( Originally Published Early 1900's )
And what is this ideal state which we call moral tone? If we present the question to different people, we shall probably receive as many different replies. Nevertheless, the matter is perfectly simple. Moral tone is an expression of individual goodness, just as physical tone is an expression of bodily soundness. But goodness is always a relative thing; it consists in the effort to realize in life what one believes to be right, assuming that the belief is the result of reasonable effort to know the right in which properly to believe. This effort to know the right and to do the right as believed in is really an effort to come into harmony with the world in which we live, or, better, with the Universe and its I Am That I Am. Whoever is reason-ably striving after such a condition of harmony, must be accounted as good at the centre,— in the matter of intention. But the struggle for harmony is not the whole of harmony itself. There are millions of false moral notions and millions of unhealthy moral phases of life, which are honestly enough believed. The mind-health which embraces moral tone requires that the tone of morals shall really express at least a fair degree of actual harmony with the Universes as moral. This actual harmony must always depend upon personal thought and ability to realize the thought. If, then, we are to come to any agreement in the matter, we must decide, I take it, that the two greatest ideals that man has discovered, in the whole field of antiquity, pagan and Christian, and in the whole of modern life, Confucian, Mohammedan, Brahman, Buddhist, Greek, Roman, Protestant, are -- reverence for the Gods (or for the moral character of the Universe) and practical love for man. On these two points we shall probably agree. There is nothing beyond these ideals, except what is implied, the conscious possession by the human individual, of the Infinite Life. He who strives to " make good " on these ideals, is by so much in a state of harmony with the Universe and its I Am That I Am, by so much will come more and more into actual harmony in being and conduct, and by so much exemplifies a measure of moral tone.
You are requested, then, to scrutinize the following propositions, and, if you accept them, thoroughly to master them and become saturated with their power.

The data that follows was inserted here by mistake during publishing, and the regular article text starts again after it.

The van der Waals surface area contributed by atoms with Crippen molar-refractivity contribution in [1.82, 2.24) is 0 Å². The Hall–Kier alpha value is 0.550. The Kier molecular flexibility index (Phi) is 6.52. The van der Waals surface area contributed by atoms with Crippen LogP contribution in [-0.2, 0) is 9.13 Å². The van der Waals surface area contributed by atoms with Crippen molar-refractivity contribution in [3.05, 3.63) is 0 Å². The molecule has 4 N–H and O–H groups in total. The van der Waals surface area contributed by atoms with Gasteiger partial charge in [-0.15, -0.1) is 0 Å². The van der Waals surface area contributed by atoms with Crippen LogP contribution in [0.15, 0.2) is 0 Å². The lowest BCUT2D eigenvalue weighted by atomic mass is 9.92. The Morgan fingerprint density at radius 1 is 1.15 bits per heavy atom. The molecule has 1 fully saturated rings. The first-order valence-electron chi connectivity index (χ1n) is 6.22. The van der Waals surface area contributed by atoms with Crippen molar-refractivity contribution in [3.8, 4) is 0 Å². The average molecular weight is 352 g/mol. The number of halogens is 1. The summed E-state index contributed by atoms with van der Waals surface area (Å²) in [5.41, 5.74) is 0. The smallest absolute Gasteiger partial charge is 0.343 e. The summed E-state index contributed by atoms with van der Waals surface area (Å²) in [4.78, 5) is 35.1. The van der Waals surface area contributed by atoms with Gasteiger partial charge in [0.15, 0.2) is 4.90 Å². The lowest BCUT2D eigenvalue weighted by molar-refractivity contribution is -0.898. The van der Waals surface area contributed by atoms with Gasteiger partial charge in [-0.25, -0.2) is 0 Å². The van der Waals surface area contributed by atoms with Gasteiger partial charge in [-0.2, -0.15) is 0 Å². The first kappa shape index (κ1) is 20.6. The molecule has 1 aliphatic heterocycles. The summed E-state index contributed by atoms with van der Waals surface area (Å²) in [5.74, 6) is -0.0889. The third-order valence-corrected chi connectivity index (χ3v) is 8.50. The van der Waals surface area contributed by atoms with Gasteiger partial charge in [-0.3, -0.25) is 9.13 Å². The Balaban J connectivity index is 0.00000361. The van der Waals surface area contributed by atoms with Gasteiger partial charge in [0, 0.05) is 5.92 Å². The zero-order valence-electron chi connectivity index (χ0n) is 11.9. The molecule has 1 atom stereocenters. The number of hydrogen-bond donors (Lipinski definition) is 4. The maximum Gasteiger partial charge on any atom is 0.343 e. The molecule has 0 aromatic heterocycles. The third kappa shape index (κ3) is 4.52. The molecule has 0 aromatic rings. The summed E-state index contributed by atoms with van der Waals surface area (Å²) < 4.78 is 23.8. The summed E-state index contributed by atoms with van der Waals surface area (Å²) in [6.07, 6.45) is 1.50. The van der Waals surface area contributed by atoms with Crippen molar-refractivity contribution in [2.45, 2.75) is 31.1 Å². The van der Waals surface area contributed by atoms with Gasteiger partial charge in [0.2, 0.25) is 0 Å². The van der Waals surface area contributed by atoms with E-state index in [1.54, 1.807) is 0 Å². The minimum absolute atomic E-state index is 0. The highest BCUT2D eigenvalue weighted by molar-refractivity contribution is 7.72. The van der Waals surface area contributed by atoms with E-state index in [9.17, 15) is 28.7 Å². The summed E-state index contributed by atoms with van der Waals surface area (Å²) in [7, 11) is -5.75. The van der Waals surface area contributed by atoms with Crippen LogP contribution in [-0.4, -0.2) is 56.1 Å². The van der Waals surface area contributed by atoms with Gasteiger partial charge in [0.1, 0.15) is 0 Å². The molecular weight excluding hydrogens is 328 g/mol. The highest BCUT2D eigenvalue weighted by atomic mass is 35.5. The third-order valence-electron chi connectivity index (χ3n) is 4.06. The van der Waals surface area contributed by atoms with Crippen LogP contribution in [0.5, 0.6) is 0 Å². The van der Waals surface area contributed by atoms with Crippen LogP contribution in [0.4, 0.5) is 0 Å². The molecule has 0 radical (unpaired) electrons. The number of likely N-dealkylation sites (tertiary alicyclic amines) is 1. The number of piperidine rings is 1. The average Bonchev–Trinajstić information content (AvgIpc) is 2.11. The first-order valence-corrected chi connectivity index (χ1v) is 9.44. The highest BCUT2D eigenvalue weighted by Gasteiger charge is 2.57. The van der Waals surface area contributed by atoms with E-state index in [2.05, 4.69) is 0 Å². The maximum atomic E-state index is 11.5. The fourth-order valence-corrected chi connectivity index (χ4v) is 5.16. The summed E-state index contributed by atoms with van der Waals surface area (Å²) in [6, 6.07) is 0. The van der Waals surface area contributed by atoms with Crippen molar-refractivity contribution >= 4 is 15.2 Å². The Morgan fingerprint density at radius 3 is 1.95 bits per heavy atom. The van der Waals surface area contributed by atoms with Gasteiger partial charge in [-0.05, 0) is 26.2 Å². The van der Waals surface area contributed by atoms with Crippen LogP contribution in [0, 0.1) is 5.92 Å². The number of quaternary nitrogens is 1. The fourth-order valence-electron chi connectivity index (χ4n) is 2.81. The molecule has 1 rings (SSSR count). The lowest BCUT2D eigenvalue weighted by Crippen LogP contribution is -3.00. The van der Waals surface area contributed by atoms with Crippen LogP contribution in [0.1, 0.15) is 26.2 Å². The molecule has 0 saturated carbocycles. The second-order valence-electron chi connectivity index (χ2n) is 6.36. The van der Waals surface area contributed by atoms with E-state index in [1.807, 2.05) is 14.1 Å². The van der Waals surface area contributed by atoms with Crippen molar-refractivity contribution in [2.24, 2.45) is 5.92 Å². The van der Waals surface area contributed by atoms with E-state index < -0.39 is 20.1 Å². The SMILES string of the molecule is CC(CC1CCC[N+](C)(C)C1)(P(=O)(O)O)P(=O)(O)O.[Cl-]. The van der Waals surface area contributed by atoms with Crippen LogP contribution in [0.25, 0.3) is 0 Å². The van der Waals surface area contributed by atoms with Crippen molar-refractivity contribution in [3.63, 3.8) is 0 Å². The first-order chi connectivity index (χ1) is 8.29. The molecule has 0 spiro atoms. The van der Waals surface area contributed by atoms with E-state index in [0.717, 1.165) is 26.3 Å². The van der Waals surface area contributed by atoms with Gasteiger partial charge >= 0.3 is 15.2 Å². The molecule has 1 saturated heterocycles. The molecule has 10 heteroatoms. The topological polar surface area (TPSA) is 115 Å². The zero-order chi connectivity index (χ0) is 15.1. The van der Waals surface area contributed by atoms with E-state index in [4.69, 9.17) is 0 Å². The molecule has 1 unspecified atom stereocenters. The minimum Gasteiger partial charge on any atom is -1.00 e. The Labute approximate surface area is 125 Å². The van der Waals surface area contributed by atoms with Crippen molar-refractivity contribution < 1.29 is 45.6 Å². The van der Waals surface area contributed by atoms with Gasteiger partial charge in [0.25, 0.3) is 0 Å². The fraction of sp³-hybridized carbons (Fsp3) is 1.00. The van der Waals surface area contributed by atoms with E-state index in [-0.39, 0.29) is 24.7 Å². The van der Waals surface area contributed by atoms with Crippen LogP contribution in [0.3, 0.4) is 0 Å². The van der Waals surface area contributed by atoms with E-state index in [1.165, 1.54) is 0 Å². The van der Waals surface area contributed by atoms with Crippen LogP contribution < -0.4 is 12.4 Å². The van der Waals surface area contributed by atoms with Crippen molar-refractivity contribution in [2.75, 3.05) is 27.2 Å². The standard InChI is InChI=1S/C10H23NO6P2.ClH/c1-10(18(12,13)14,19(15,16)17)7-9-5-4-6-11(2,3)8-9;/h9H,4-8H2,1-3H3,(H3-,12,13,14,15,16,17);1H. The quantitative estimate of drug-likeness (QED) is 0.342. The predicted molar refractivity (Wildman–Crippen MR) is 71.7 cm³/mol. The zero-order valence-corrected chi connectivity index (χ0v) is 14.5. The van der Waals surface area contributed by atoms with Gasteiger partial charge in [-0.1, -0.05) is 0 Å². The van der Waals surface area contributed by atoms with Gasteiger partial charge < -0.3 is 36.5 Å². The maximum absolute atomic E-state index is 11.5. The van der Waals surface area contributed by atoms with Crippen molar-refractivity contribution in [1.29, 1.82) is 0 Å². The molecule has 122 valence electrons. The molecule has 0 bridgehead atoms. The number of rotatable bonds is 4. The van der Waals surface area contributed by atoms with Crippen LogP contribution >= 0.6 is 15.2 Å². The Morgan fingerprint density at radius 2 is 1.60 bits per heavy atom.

Proposition One. You are a legitimate part of the universal system of existence.
Proposition Two. Notwithstanding all contrary appearances, Infinite Goodness reigns on the Throne of Universal Government. The Universe is developing. That is the doctrine of evolution. Only goodness is preservative and constructive. These facts support the proposition.
Proposition Three. The Universe — or, the Universal Goodness — does its best, as a System of law in the interest of all, to confer on you all its benefits, and is bound to compensate, somehow, somewhere, some-time, all loss in your case which is not strictly due to your own fault.
Proposition Four. In order that you may receive these benefactions, two conditions are interposed before you, which are based in the nature of things, and which can be changed by no theory, creed or faith, to-wit:
Proposition Five. You must honestly endeavor to live up to the moral light which you now possess;
Proposition Six. You must honestly seek to acquire all the light which at any time may be reasonably possible in your case.
Proposition Seven. These conditions are born in Universal Goodness, never in tyrannical righteousness; born in a Government that means well by every intelligence and is conducted in the interest of all. The Infinite Goodness, while eternally true to itself, is in-finitely patient.
Proposition Eight. The Universal Goodness strives constantly to impart to every soul all the light — truth — needed at any given time; no more, no less.
Proposition Nine. Every soul in this earth possesses all the moral truth it demands and can use. Minds that are not normally competent come under another law, which is not before us.
Proposition Ten. If you are honestly and reason-ably (not slavishly) striving to fulfil the above conditions, you are possessed of a corresponding degree of soul-health, according to your capacity, and have nothing to fear in any world:
From yourself — for honesty is power;
For yourself — for honesty cannot be hurt; From things or forces — for your honest self will survive;
From others —for men cannot touch the soul, "devils" shun the honest soul, and the Universe necessarily ranges itself on the side of the honest soul;
From events — for events only culture the soul that lives according to its light and seeks the best light reasonably possible for the better living.
These considerations call up the problem of immortality. The belief in immortality should not be founded on primitive instincts — instincts that seem to be personally innate — nor upon blind religious tradition. Faith in immortality becomes sane and potent when it springs up amid the beauties of personal goodness, in touch with the Infinite White Life, and going out with large thought in helpfulness to others.
Proposition Eleven. Soul-health, high and symmetrical, has inner assurance of immortality—provided it is not obscured by some intellectual theory. You cannot prove immortality to a soul which is morally sick or logically imperious. To rational health of soul unobscured by theory the proof of immortality is gratuitous._ The best evidence of it is to have it.